Cal/OSHA Updates “FAQ” Guidance Regarding Emergency COVID-19 Regulations


The California Occupational Safety and Health Standards Board (“Cal/OSHA”) issued vast emergency temporary standards (“COVID-19 regulations”) in November 2020 to address the recent spike in COVID-19 cases and prevent future outbreaks in the workplace.[1]  (See 8 Cal. Code of Regulations §§ 3205 – 3205.4.)  These regulations went into effect on November 30, 2020, and impose numerous obligations on private and public employers, including cities, counties, housing authorities, transit agencies, water districts, and other special districts (“public employers”), relating to COVID-19 exposure and workplace safety. 

Cal/OSHA published a “COVID-19 Emergency Temporary Standards Frequently Asked Questions” page on its website on December 1, 2020, in an effort to provide employers guidance on the scope and intent of its regulations.[2]  Cal/OSHA updated its FAQ page on January 8, 2021, with far more information and guidance on various aspects of its COVID-19 regulations.  Public employers should remain aware of the following insights provided in this FAQ page update.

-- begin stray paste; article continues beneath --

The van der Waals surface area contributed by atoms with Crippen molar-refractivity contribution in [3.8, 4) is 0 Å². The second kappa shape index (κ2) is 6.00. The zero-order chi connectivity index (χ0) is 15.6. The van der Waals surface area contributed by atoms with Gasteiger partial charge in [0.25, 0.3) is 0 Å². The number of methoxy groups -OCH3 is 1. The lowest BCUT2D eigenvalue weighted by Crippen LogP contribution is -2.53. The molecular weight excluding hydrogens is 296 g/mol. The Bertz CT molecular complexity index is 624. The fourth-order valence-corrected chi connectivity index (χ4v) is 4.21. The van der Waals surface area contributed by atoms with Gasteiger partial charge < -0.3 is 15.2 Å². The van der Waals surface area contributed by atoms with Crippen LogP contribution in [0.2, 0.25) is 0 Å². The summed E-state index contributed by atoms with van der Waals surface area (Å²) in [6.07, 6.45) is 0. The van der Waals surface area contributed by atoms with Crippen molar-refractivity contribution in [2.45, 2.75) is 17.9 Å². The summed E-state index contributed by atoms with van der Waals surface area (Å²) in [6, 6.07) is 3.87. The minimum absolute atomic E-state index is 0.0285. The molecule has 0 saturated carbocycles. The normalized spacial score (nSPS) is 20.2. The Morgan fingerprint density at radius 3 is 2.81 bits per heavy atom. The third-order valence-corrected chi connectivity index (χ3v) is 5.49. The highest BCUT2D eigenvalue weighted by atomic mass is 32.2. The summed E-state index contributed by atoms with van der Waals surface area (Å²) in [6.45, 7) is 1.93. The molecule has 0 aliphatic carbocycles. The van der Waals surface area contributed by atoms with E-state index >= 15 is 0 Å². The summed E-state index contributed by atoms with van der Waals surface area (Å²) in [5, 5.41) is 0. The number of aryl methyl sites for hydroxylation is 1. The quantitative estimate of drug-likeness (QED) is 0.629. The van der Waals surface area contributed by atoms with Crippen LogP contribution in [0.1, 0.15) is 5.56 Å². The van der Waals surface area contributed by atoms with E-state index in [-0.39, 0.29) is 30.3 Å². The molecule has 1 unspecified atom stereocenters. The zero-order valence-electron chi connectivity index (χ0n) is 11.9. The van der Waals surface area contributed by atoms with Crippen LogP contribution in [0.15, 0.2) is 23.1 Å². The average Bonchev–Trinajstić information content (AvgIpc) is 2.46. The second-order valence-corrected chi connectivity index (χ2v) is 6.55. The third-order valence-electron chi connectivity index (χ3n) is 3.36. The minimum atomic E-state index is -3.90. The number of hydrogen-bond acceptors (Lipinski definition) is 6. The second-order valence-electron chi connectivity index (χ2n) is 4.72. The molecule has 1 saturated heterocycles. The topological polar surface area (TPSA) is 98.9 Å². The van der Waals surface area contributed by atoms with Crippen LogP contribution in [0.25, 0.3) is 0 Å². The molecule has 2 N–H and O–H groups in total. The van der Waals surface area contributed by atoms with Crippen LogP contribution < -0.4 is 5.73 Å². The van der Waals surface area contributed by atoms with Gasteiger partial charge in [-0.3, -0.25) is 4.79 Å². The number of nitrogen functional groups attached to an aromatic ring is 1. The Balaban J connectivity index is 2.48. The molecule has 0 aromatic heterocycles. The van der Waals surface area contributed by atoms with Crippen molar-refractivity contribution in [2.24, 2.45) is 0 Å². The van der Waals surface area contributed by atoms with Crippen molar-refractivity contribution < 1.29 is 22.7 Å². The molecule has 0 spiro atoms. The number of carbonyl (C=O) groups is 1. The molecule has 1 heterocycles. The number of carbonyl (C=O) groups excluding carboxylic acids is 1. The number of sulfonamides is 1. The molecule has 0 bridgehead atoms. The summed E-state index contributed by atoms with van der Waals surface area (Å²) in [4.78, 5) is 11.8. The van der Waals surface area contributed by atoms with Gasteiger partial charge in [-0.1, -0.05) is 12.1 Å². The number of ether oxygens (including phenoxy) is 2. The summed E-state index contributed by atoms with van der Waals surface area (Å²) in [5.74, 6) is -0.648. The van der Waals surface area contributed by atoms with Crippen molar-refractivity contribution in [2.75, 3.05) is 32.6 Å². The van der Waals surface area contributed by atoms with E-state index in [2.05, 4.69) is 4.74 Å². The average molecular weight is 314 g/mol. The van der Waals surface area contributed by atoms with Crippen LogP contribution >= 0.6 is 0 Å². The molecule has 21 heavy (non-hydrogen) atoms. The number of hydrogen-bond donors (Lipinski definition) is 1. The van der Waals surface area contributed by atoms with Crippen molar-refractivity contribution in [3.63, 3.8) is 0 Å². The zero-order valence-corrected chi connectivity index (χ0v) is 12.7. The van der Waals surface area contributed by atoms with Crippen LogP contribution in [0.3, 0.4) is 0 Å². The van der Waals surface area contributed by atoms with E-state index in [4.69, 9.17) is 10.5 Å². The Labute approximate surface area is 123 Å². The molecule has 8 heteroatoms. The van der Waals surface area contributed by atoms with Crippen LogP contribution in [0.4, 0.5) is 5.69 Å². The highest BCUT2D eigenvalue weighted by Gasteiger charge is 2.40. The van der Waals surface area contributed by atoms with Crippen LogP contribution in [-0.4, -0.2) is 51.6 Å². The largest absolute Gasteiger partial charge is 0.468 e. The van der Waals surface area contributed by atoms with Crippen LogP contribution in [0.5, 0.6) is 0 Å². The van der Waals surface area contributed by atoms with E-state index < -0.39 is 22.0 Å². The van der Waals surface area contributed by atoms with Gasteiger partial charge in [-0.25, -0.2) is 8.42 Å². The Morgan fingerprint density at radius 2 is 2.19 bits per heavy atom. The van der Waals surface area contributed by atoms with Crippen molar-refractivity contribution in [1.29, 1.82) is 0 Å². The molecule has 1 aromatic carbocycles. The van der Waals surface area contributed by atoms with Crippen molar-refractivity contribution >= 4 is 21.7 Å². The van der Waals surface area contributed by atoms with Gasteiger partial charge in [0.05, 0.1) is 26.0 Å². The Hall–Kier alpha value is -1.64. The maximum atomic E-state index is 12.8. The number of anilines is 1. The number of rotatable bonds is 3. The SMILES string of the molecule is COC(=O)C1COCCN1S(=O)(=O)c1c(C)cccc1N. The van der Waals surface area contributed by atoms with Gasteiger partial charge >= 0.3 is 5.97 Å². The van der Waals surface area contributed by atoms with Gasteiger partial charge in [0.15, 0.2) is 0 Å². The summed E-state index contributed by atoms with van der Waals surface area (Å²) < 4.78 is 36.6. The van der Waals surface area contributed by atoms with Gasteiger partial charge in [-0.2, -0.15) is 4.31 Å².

Clarifying “Exclusion Pay” Requirements

The COVID-19 regulations require public employers to pay “exclusion pay” to employees who are excluded from work due to work-related COVID-19 exposure where the employee otherwise is “able and available to work.[3]” Cal/OSHA’s updated FAQs provided the following guidance:

  • An employee is not eligible to receive exclusion pay if the employee is unable to work because the employee is experiencing COVID-19 symptoms.  However, these employees may be entitled to receive Workers’ Compensation or State Disability Insurance benefits.
  • An employee is not eligible for exclusion pay if the employee is unable to work for “reasons other than protecting persons at the workplace from possible COVID-19 transmission.” These reasons may include “a business closure, caring for a family member, disability, or vacation.”
  • Upon learning from employees about an alleged COVID-19 workplace exposure, public employers remain responsible for determining if the exposure occurred in the workplace.